He has not broken the court ordered no contact, but he did everything in his power to try and get my attention in the court room. Thanks to your advise I didn’t even give him the satisfaction of eye contact. I arrived late with a support person. I sat in the back and turned to her every time he would turn around to look at me. We would talk, smile & laugh…I could feel this wounding him. I wrote the Judge and gave the letter to the States Attorney just prior to court so that he and his attorney would not have long to discuss it. I watched as he and his attorney read over my letter. When counsel got up to hand the letter back to the state, he put his head in is hands, then in his lap. After he lost his pathetic argument, I turned my back to him as he left the courtroom.
    This was the first time I felt any hope. I seized the power and it was such a tremendous relief. All thanks to you HG! I could not have done this without you!!

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  11. You were correct as usual HG. I honestly didn’t think he (ex midrange child molester) would ever deploy a sympathy, pity play in court. He did! Just as you said he would. So glad Judge Tudor was not presiding! He was not having any of his bs. This was a hearing to modify the conditions of his bond. He wants off the gps monitor. The monitor is big, bulky and humiliating. Therefore his dating, gym and boating days are over.
    He has not broken the court ordered no contact, but he did everything in his power to try and get my attention in the court room. Thanks to your advise I didn’t even give him the satisfaction of eye contact. I arrived late with a support person. I sat in the back and turned to her every time he would turn around to look at me. We would talk, smile & laugh…I could feel this wounding him. I wrote the Judge and gave the letter to the States Attorney just prior to court so that he and his attorney would not have long to discuss it. I watched as he and his attorney read over my letter. When counsel got up to hand the letter back to the state, he put his head in is hands, then in his lap. After he lost his pathetic argument, I turned my back to him as he left the courtroom.
    This was the first time I felt any hope. I seized the power and it was such a tremendous relief. All thanks to you HG! I could not have done this without you!!

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  12. I believe I’m dealing with a greater narcissist. I’m terrified. Can you offer additional advice for this level?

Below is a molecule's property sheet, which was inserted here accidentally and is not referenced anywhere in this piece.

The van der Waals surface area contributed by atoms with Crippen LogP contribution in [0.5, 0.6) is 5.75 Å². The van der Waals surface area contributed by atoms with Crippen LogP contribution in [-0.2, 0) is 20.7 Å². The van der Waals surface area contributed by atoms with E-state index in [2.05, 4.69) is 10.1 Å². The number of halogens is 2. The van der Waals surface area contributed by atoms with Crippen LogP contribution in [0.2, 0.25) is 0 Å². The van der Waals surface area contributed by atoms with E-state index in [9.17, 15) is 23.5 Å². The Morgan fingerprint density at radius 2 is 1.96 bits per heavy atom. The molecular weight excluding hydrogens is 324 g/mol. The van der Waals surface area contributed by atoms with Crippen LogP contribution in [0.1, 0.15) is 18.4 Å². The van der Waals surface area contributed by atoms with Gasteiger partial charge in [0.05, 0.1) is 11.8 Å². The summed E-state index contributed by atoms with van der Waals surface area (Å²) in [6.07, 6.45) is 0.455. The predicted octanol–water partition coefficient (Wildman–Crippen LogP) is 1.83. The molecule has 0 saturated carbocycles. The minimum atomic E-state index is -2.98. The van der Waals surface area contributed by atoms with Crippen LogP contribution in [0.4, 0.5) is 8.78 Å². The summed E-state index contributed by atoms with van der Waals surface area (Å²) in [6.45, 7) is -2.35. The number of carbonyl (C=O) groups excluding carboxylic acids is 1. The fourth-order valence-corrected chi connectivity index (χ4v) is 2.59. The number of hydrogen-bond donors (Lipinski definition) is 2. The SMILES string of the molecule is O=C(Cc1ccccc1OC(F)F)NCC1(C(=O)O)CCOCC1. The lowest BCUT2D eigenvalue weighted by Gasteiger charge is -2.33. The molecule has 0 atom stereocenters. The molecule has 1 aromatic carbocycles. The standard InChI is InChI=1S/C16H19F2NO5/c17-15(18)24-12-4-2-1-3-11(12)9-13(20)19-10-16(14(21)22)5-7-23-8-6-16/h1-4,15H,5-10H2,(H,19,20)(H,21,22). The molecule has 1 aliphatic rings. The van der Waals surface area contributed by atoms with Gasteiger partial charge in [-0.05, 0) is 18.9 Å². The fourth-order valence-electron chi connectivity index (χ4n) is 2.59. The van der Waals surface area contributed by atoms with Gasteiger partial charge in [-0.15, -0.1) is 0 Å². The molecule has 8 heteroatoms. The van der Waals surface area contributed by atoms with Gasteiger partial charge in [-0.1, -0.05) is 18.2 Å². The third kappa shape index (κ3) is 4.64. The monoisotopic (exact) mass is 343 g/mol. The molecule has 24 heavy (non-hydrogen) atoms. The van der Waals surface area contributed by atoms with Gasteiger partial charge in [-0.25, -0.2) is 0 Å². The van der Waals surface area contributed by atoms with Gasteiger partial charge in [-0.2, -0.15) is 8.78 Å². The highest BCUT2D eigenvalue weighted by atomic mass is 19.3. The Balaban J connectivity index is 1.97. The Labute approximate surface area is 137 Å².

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  13. How will a narcisist react if they know you have managed to get a case against them re opened and they face court and exposure and possible jail ?

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  14. This is awesome advice – very timely. Nearly ten years later, we are back in court. Ten years ago, nothing like your site existed on the web – so glad it does now, thank you.

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  15. I’m currently in a situation with my narc ex. He basically wont return a car I paid for. The only reason it had to be put in his name is because im currently medically restricted from driving and last year we made the agreement that it would still be my car (I just cant be the one driving it until im healed). I didnt want it under my moms name because shes already a narc and my dad lives out of state. Am thinking of taking the ex to court because he won’t return my car after the break up. I even made a deal that we can sell it and he can keep half the funds (he already has his own car anyways) but he refuses. In fact, what hurt the most is that he wouldn’t do this after he found out about my medical condition getting worse. Im a young adult in college with organ failure and need funds for surgery ASAP. I wanted him to take my car I paid for off his name so I can sell it and use the funds for surgery so I don’t potentially die. Is that too much to ask??? 🙁

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  16. Wow this is such a good article and so helpful. Thank you for the information on how to fight back against someone that has no remorse, no accountability for their actions, plays a victim when there a predictor, and they take what they want.